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Web expert: Privacy policies must address third-party services


In light of recent controversies related to the privacy policy and terms of use on websites such as Google and web applications such as Path, The Next Web Insider spoke with a prominent Italian web designer and entrepreneur, Andrea Giannangelo, about the elements of a good privacy policy.

Giannangelo told TNW he deplores the unreadability of many privacy policies, but a more fundamental problem is that many sites lack policies altogether, or their policies are not watertight from a legal perspective.

"Many websites have cut-and-paste policies or no privacy policy at all; this means they are risking fines," he told the source. "If you build websites for someone else and you don't provide the privacy policy (or a bad one) you're putting your reputation at risk with your client."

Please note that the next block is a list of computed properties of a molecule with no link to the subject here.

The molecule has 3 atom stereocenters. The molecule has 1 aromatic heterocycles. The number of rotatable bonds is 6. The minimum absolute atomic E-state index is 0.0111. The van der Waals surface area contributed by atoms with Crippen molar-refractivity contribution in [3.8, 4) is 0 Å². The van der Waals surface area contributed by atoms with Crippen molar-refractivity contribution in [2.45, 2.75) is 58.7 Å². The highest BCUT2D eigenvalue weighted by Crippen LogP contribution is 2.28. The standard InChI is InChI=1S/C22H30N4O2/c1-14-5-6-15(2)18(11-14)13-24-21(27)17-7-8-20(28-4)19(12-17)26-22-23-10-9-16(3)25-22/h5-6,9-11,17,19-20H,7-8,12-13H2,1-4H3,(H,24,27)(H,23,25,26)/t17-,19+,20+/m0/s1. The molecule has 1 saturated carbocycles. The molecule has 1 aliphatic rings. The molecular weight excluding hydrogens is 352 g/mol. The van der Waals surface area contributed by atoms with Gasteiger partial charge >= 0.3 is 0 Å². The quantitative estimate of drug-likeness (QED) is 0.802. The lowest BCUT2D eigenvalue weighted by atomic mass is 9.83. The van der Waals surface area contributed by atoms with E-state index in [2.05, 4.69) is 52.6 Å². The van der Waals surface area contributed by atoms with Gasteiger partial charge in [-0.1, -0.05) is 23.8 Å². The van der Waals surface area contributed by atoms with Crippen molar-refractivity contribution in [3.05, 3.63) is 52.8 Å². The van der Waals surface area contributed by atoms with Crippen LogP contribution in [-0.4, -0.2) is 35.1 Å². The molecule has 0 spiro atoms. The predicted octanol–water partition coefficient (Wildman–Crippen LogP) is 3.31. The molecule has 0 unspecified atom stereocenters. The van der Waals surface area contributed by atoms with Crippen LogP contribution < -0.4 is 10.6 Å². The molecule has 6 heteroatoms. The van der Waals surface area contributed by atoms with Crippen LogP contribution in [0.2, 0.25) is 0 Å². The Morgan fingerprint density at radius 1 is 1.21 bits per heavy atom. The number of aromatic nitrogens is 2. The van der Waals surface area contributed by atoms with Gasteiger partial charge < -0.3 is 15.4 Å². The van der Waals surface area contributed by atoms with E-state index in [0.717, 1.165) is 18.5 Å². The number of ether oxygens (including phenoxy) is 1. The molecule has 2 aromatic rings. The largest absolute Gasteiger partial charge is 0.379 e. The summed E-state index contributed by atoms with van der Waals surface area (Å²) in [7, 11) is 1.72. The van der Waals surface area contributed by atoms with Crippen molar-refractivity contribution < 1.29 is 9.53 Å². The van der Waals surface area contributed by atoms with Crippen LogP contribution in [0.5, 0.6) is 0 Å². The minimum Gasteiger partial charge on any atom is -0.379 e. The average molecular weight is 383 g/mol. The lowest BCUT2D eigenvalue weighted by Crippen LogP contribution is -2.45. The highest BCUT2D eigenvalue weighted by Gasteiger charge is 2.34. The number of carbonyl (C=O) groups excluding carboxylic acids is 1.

In particular, Giannangelo said many policies leave out information about third-party services, keeping users in the dark about how a site is collecting information about them and what that information is used for. He added that even if policies contain this information, it is often buried within text that is long and hard to understand.

On March 1, Google's new privacy policy will take effect. The tech giant has rolled 60 disparate policies into one, but despite this simplification, the change has caused an international furor. Citing data privacy concerns and non-compliance with European regulations, France requested Google delay implementation, but the California-based tech company refused.